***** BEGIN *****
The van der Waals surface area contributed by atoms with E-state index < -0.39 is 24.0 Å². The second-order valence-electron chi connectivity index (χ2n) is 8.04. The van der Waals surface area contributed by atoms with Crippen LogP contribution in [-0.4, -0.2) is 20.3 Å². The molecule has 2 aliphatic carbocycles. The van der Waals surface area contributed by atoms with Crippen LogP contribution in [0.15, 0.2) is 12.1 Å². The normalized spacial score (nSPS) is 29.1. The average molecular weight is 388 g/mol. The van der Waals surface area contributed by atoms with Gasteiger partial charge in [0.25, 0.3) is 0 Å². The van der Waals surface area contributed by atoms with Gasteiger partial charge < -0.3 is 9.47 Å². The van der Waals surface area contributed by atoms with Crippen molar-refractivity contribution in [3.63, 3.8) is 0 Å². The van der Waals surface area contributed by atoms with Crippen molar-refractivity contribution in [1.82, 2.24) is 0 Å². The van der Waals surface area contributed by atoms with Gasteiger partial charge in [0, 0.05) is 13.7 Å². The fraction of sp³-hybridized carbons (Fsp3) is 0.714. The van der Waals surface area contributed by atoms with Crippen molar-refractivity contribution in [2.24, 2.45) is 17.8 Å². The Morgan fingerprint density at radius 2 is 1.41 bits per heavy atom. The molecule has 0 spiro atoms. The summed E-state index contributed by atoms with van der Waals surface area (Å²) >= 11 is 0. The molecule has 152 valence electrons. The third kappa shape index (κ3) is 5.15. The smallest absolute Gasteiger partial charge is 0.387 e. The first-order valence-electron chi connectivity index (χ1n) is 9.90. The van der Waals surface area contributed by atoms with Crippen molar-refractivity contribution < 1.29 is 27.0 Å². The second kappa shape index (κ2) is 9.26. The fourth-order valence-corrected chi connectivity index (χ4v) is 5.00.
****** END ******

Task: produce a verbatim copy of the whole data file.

The van der Waals surface area contributed by atoms with E-state index < -0.39 is 24.0 Å². The second-order valence-electron chi connectivity index (χ2n) is 8.04. The van der Waals surface area contributed by atoms with Crippen LogP contribution in [-0.4, -0.2) is 20.3 Å². The molecule has 2 aliphatic carbocycles. The van der Waals surface area contributed by atoms with Crippen LogP contribution in [0.15, 0.2) is 12.1 Å². The normalized spacial score (nSPS) is 29.1. The average molecular weight is 388 g/mol. The van der Waals surface area contributed by atoms with Gasteiger partial charge in [0.25, 0.3) is 0 Å². The van der Waals surface area contributed by atoms with Gasteiger partial charge < -0.3 is 9.47 Å². The van der Waals surface area contributed by atoms with Crippen molar-refractivity contribution in [3.63, 3.8) is 0 Å². The van der Waals surface area contributed by atoms with Crippen molar-refractivity contribution in [1.82, 2.24) is 0 Å². The van der Waals surface area contributed by atoms with Gasteiger partial charge in [0, 0.05) is 13.7 Å². The fraction of sp³-hybridized carbons (Fsp3) is 0.714. The van der Waals surface area contributed by atoms with Crippen molar-refractivity contribution in [2.24, 2.45) is 17.8 Å². The Morgan fingerprint density at radius 2 is 1.41 bits per heavy atom. The molecule has 0 spiro atoms. The summed E-state index contributed by atoms with van der Waals surface area (Å²) >= 11 is 0. The molecule has 152 valence electrons. The third kappa shape index (κ3) is 5.15. The smallest absolute Gasteiger partial charge is 0.387 e. The first-order valence-electron chi connectivity index (χ1n) is 9.90. The van der Waals surface area contributed by atoms with Crippen molar-refractivity contribution < 1.29 is 27.0 Å². The second kappa shape index (κ2) is 9.26. The fourth-order valence-corrected chi connectivity index (χ4v) is 5.00.